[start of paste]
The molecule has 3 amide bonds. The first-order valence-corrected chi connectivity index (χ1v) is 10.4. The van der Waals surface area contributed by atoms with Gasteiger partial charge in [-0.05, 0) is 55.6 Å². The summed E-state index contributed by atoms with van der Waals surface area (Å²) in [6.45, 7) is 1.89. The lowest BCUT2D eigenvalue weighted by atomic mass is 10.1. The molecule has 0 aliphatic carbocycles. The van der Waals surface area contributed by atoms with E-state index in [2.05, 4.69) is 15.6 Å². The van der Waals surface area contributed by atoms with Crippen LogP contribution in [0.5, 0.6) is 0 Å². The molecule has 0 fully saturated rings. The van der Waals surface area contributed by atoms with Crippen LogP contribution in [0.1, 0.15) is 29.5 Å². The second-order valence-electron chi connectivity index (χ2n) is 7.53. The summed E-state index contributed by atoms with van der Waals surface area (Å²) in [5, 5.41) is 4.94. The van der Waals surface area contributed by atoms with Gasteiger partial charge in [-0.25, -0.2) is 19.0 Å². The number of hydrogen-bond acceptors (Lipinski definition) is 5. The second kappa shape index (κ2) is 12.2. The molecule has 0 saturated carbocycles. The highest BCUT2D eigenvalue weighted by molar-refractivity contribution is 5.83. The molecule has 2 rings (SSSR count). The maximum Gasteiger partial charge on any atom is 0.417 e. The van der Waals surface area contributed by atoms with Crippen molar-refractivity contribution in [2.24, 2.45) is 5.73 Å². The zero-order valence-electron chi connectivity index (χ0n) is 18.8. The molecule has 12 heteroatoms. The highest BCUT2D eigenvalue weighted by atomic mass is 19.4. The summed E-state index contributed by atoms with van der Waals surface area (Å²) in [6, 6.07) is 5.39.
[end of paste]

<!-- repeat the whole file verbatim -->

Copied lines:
The molecule has 3 amide bonds. The first-order valence-corrected chi connectivity index (χ1v) is 10.4. The van der Waals surface area contributed by atoms with Gasteiger partial charge in [-0.05, 0) is 55.6 Å². The summed E-state index contributed by atoms with van der Waals surface area (Å²) in [6.45, 7) is 1.89. The lowest BCUT2D eigenvalue weighted by atomic mass is 10.1. The molecule has 0 aliphatic carbocycles. The van der Waals surface area contributed by atoms with E-state index in [2.05, 4.69) is 15.6 Å². The van der Waals surface area contributed by atoms with Crippen LogP contribution in [0.5, 0.6) is 0 Å². The molecule has 0 fully saturated rings. The van der Waals surface area contributed by atoms with Crippen LogP contribution in [0.1, 0.15) is 29.5 Å². The second-order valence-electron chi connectivity index (χ2n) is 7.53. The summed E-state index contributed by atoms with van der Waals surface area (Å²) in [5, 5.41) is 4.94. The van der Waals surface area contributed by atoms with Gasteiger partial charge in [-0.25, -0.2) is 19.0 Å². The number of hydrogen-bond acceptors (Lipinski definition) is 5. The second kappa shape index (κ2) is 12.2. The molecule has 0 saturated carbocycles. The highest BCUT2D eigenvalue weighted by molar-refractivity contribution is 5.83. The molecule has 2 rings (SSSR count). The maximum Gasteiger partial charge on any atom is 0.417 e. The van der Waals surface area contributed by atoms with Crippen molar-refractivity contribution in [2.24, 2.45) is 5.73 Å². The zero-order valence-electron chi connectivity index (χ0n) is 18.8. The molecule has 12 heteroatoms. The highest BCUT2D eigenvalue weighted by atomic mass is 19.4. The summed E-state index contributed by atoms with van der Waals surface area (Å²) in [6, 6.07) is 5.39.